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Introduction to Greek Theatre

Jan 06, 2016

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Introduction to Greek Theatre. Why start with the Greeks?. Greek theatre is considered to be the birthplace of modern drama. - PowerPoint PPT Presentation

  • Greek theatre is considered to be the birthplace of modern drama.Western understanding of drama originated in fifth century (500-400) BC classical Athens, where the theater played a central role in politics, religion, and society. The Athenian stage invented forms of tragedy and comedy that persist to the present day. (W.B. Worthen in The Harcourt Brace Anthology of Drama, 2nd edition, p. 13)

  • Definitions of tragedy and comedyDescription of tragic heroIdea of universal truththe notion that a belief, emotion, experience can be applied to a wide variety of cultures, social classes, and time periodsDramatic formplot, character, language, theme, music, spectacle

  • Without the innovations of the ancient Greeks, we would not have plays, movies, or TV today.

  • The earliest forms of drama grew out of religious rituals.Humans were primitivedid not understand forces of nature (rain, snow, sun, earthquakes, floods, plants growing, the changing of the seasons, etc.). We need concepts of basic science to understand things such as days and seasons. We have a need to explain our lives.Developed concept of magical or supernatural forces and rituals intended to win the favor of those powers.Created stories/myths to explain the nature of the magical forces, the rituals, and mans relationship to the forces (the gods).

  • Eventually began to act out these stories (not as part of religious ceremonies)this was the beginning of drama.Performances were done by a chorus which sang and danced the stories. (No individual characterization)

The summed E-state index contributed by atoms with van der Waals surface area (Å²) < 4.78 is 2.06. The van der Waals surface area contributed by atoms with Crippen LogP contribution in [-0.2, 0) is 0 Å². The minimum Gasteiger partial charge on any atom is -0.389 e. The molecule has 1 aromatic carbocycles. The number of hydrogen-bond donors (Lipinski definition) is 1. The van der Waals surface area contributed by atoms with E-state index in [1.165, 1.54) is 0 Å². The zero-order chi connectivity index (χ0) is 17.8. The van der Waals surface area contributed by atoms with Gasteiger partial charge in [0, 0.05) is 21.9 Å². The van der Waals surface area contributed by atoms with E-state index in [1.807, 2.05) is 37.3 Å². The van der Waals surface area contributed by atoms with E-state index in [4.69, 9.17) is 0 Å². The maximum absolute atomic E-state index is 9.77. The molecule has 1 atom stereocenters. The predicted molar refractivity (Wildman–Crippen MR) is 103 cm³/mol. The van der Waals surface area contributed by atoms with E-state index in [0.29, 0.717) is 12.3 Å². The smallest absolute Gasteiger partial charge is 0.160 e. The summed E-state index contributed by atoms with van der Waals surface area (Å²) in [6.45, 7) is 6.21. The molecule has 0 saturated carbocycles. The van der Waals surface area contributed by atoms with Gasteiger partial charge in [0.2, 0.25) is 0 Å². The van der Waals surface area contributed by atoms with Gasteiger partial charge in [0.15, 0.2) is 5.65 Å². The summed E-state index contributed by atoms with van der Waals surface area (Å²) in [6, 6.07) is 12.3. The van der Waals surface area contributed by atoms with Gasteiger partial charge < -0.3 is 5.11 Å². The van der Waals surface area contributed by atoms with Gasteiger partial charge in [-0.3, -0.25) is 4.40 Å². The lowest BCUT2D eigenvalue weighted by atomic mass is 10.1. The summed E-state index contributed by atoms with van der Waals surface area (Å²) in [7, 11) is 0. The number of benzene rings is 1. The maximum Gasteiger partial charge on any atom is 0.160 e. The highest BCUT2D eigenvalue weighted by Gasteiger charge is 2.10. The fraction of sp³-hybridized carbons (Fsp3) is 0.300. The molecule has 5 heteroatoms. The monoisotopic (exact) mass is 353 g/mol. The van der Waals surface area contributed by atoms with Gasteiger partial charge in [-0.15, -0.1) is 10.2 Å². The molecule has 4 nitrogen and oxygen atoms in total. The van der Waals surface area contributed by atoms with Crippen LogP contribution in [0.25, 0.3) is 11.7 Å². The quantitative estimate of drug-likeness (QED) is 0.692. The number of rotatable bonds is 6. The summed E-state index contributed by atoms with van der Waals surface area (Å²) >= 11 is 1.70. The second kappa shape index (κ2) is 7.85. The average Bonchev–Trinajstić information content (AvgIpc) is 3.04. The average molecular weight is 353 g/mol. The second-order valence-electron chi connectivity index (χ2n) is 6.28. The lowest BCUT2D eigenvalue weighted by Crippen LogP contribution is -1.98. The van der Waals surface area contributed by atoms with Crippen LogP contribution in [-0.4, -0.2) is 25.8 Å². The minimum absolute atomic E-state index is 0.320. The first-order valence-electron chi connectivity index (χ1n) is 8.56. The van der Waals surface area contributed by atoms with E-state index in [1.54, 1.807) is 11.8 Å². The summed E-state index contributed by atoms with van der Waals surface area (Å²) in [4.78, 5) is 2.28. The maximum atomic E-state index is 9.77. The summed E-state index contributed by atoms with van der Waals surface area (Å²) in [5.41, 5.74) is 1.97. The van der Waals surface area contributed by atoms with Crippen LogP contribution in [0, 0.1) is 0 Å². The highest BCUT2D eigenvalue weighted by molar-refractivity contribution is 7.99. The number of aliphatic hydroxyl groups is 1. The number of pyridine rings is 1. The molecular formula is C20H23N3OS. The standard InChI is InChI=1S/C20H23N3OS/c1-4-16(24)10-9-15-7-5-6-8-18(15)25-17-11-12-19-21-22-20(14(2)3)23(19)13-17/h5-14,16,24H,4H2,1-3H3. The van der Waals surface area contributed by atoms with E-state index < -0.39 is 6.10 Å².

Anthropologists have theories about early societiesbefore the Greeksand their development of the religious ceremonies which lead to the innovations of the Greeks.

  • The first actorwas the first to assume a characterInvented dialog (character had a conversation with the chorus)This is why actors are called thespians2nd actor introduced by Aeschylus (5th century BC)3rd actor introduced by Sophocles (468 BC)could not have 3 person scenes

  • Were the main part of the religious festivals to honor the god Dionysus.Dionysus was the god of fertility, wine, and revelry (partying)Early worship of him involved intoxication, sexual orgies, and the rending and devouring of sacrificial victims (frequently human).Gradually the worship became less extremestill involved lots of partying.Series of contests (not just plays) between citizens and the Athenian tribes that formed the citys basic political and military units (Worthen 13).Festivals included parades through the city, religious observances and sacrifices in the theater.

  • Each competing playwright produced a trilogy of tragedies dealing with a single theme or series of events. (Although sometimes they did 3 unrelated dramas.)All 3 plays were performed on one day.The playwrights we are familiar with came from the 5th century BC: Aeschylus, Sophocles, Euripedes, and Aristophanes (who was the author of almost all the Greek comedies we have)

  • Each playwright also produced a rugged farce (Worthen 14) which was performed after the trilogy.Satyr plays parodied a gods activitiesCharacters were half-beast/half-human companions of Dionysus.Included vigorous dancing and indecent language and gestures.

  • Scene from a satyr play

  • Comedy was introduced in 487 BCIt is believed that all the comedies were performed on the last day of the festival.

  • Both comedy and tragedy were judged by a panel of judges (like a beauty contest)Winner of tragedy got a bullWinner of comedy got a goat

  • Topics were more or less the same as modern plays, TV, and films:contemporary society (what was going on in the society at that time)politicsliteraturewarmythology (acting out the stories)historymans relationship to the gods (religious issues)